Israeli music legend Arik Einstein dies at age 74
Einstein was considered the godfather of the new generation of Israeli music that emerged in the 60s, serving as a link between Israel's tradition of folk music and the emergence of rock-n-roll.
Legendary Israeli singer Arik Einstein died late Tuesday after being hospitalized in critical condition earlier in the evening.
Einstein, 74, was evacuated from his home to the emergency unit at Ichilov Hospital in Tel Aviv. Upon admittance, he was anaesthetized and transferred to the operating room, suffering an aortic aneurysm (hemorrhage of a major artery.)
Hospital director Professor Gabi Barabash told the press just after 11 P.M. that he had pronounced the singer's death half an hour before. “Both the director of the cardiac surgery department and the director of the vascular department tried to revive him, but unfortunately we were unsuccessful,” Barabash said.
A singer, songwriter and actor, Einstein occupied an unparalleled place in the history of Israeli music. He was considered the godfather of the new generation of Israeli music that emerged in the 60s, serving as a link between Israel's tradition of folk music and the emergence of rock-n-roll.
"He knows how to be inside the song in an absolute way, while somehow, at the same time, standing outside of it at a distance, as an observer," poet Eli Mohar said once.
Einstein also played a major role in identifying and promoting local talent. Many unknown, or semi-unknown figures who went on to define modern Israeli music - Such as Yankele Rotblit, Shalom Hanoch, Miki Gavrielov, Yoni Rechter, Shem-tov Levy, and Itzhak Klepter - won his support early on.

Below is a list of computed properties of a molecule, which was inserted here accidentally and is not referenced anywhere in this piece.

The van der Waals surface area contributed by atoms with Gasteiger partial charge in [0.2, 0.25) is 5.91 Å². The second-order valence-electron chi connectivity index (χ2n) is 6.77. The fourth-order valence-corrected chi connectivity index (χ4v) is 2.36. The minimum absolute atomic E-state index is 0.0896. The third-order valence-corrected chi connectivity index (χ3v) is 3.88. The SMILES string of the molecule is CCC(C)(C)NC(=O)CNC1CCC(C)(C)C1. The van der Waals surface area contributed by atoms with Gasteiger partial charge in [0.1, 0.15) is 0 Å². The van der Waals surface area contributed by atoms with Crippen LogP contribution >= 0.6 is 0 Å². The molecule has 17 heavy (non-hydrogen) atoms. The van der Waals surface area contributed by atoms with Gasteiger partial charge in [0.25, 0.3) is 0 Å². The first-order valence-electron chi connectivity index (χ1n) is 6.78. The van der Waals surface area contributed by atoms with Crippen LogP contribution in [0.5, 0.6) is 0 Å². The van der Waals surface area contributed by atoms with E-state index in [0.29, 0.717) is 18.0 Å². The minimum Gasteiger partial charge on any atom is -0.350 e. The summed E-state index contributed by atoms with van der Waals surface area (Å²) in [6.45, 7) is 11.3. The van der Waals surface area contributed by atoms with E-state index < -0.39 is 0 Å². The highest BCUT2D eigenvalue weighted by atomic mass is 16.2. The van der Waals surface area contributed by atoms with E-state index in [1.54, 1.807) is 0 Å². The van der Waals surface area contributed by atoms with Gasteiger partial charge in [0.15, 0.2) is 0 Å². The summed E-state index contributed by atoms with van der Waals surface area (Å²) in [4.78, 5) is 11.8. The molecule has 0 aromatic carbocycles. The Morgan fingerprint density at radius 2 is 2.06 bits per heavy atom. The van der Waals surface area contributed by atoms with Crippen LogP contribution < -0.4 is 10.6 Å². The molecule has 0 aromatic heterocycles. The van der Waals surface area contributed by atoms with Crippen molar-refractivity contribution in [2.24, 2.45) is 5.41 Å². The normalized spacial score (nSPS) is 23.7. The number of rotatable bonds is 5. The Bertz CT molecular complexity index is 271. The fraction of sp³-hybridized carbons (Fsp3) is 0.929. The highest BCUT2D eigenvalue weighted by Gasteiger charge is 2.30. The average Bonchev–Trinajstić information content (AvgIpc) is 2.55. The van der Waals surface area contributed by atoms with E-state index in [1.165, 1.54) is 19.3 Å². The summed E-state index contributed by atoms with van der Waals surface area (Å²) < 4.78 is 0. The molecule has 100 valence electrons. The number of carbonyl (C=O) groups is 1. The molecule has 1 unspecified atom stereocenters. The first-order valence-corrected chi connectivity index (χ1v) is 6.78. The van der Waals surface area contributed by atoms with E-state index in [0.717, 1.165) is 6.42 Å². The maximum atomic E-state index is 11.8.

Back to the limelight
Just a day before his hospitalization, it was reported that Einstein was to commence writing a weekly personal column in the weekend supplement of the Israeli daily Maariv. The announcement surprised many, for the singer was well known for rarely playing ball with media, and had not performed on the public stage for many years.
"I was offered to write a Friday column, and I said yes," Einstein said. "I hope I'll enjoy it, and I hope I'll have what to say – no preaching or provocation, that does not interest me... May we never be bored."
In an interview he granted to Merav Michaeli last year, he was asked: "Aren't you tired of being constantly asked, well, when are you going to return to the stage?"
"Sure, it's exhausting," Einstein responded, "but I'm not asked any more. I always respond with the same joke: 'I have a note from my doctor.' It has turned into this issue, me staying inside my home- it is just much simpler, there are things one can do, things in line with one's character, that one is built for- and there are things that one can't. I wish I could take a guitar, get in front of the 20,000 people and scream and enjoy myself and dance. But that's not in my character, so I can't.
"Until age 40-something I performed, but it was difficult. And in a way, this might sound absurd, but it was all a bit embarrassing for me. This thing where they say your name and you get out there, and are looked at…"
'But didn't you also take pleasure from it?'
''Sometimes I did, but in general it was too much, I would get too stressed. It would put me into states of unhealthy stress. I don't know what to attribute that too, shyness perhaps - they always say I'm shy, I don't know. It's embarrassing, I'm embarrassed to be placed at the center of things. "
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